Contingent workers accounted for a greater percentage of the U.S. workforce in April, and human resources professionals in the manufacturing sector found recruiting more difficult, according to two separate reports.
Contingent workers as a percentage of the total nonfarm U.S. workforce rose to 1.88 percent in April, according to data released Friday by the U.S. Bureau of Labor Statistics. March’s temp penetration rate was 1.86 percent.
Overall, the U.S. added fewer jobs than expected in April, but the number of temporary help jobs rose by 21,100 to 2.49 million.
Meanwhile, a separate report by the Society for Human Resource Management found that HR professionals believed recruiting in the manufacturing sector was tougher last month than a year ago.
SHRM’s “leading indicators of national employment” report found that 17.6 percent of HR professionals in manufacturing said recruiting was getting tougher in April compared to 1.5 percent who said it was easier. The net increase of 16.1 percent (the percent of those saying it was more difficult minus the percent saying it was easier) compares to a net increase of 14.5 percent in April 2011.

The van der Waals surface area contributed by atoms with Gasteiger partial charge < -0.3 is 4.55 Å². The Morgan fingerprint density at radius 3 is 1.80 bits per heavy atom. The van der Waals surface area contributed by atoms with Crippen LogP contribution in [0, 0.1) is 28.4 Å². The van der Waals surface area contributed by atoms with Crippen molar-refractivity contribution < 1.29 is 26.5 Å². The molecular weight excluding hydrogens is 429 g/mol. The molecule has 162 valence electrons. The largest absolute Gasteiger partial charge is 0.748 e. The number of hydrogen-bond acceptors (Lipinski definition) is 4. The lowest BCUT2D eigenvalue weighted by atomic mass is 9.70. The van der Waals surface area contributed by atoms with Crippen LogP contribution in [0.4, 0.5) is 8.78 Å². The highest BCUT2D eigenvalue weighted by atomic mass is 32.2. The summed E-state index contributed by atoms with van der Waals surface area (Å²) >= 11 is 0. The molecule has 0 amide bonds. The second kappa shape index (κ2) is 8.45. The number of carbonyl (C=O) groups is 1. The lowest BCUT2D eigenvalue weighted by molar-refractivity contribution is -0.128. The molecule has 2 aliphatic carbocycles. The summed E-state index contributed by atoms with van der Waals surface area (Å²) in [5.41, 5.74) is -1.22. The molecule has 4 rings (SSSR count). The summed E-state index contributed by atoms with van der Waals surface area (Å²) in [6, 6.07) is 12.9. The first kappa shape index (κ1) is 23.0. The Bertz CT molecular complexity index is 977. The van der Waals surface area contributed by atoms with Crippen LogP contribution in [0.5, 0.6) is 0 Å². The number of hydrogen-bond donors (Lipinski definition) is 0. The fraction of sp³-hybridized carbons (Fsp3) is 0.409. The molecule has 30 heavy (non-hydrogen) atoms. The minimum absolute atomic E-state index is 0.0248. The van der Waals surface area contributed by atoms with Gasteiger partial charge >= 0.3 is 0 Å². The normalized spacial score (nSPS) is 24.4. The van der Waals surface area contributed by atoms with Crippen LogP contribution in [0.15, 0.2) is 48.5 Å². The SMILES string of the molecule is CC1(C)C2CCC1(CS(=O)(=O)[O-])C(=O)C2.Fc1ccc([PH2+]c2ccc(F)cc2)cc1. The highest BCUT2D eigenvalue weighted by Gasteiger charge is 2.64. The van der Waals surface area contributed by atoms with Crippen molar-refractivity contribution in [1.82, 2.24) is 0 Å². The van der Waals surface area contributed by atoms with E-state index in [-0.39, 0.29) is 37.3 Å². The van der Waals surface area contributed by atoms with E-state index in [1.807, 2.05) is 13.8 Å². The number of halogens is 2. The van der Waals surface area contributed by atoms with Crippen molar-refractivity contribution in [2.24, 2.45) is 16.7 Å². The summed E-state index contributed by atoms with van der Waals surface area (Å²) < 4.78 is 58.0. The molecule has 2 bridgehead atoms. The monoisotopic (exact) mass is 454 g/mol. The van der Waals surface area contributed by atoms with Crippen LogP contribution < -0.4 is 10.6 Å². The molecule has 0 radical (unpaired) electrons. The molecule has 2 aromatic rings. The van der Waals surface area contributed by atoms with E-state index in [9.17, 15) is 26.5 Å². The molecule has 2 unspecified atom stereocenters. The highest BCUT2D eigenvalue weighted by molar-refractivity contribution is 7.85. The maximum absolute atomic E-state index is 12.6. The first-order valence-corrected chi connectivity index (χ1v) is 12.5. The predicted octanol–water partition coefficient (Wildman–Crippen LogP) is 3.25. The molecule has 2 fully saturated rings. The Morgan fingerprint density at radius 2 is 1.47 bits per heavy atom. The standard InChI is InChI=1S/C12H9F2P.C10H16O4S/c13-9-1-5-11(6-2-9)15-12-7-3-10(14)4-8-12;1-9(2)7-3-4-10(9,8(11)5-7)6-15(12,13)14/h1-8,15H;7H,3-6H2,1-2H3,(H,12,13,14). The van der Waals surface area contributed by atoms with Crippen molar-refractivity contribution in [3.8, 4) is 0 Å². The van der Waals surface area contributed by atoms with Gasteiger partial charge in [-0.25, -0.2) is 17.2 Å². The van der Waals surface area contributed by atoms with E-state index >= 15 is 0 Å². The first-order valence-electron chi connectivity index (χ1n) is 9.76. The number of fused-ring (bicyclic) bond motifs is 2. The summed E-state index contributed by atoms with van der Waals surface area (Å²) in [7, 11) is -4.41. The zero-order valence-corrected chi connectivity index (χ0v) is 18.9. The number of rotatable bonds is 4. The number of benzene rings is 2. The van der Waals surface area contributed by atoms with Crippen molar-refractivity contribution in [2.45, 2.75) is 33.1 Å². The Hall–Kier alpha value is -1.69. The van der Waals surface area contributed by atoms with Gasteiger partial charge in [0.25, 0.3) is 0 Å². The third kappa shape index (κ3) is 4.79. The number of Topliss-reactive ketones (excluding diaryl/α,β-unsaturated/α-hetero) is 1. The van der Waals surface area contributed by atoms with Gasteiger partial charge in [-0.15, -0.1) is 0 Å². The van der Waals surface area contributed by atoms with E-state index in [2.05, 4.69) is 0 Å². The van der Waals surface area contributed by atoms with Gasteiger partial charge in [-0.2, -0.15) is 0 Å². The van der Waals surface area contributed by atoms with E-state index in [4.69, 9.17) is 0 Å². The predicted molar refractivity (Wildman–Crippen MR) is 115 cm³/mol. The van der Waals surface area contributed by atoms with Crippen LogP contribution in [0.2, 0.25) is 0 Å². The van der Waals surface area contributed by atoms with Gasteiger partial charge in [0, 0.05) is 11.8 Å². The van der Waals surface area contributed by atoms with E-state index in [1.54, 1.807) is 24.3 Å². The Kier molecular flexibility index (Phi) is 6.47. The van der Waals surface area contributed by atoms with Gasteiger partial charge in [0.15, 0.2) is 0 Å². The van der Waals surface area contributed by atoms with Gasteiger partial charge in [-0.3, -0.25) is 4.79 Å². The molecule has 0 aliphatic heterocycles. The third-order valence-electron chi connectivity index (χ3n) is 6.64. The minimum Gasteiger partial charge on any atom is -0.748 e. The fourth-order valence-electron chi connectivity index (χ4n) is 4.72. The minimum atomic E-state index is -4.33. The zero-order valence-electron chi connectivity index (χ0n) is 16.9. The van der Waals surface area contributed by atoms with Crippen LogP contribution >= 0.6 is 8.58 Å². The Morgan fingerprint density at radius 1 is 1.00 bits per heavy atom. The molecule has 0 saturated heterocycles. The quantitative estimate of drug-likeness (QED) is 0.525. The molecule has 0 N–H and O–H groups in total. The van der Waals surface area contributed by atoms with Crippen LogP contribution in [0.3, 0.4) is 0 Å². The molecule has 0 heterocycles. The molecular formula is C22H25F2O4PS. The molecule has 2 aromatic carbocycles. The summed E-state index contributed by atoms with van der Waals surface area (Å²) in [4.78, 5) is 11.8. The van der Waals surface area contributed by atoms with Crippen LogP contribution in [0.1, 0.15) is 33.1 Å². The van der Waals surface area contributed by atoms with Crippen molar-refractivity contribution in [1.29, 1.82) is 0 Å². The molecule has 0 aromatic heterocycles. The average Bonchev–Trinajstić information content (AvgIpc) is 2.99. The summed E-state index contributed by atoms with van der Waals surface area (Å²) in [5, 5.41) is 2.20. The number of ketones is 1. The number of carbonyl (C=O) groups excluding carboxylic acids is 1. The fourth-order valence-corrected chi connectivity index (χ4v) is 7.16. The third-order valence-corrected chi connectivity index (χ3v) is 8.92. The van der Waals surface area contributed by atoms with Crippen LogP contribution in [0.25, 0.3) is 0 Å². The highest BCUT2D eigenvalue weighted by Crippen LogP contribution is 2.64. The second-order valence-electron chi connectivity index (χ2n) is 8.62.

However, HR professionals in the service sector said recruiting was easier in April than a year ago. The net increase in recruiting difficulty was a negative 1.7 percent in April compared to a positive 1.1 percent in the same month a year ago.
The SHRM report also found new-hire compensation was relatively flat year over year in April at both manufacturing and service-sector firms.
SHRM’s report looked at the workforce in general and not specifically at contingent labor. The report’s survey included responses from human resources professionals at more than 500 manufacturing firms and more than 500 service-sector firms.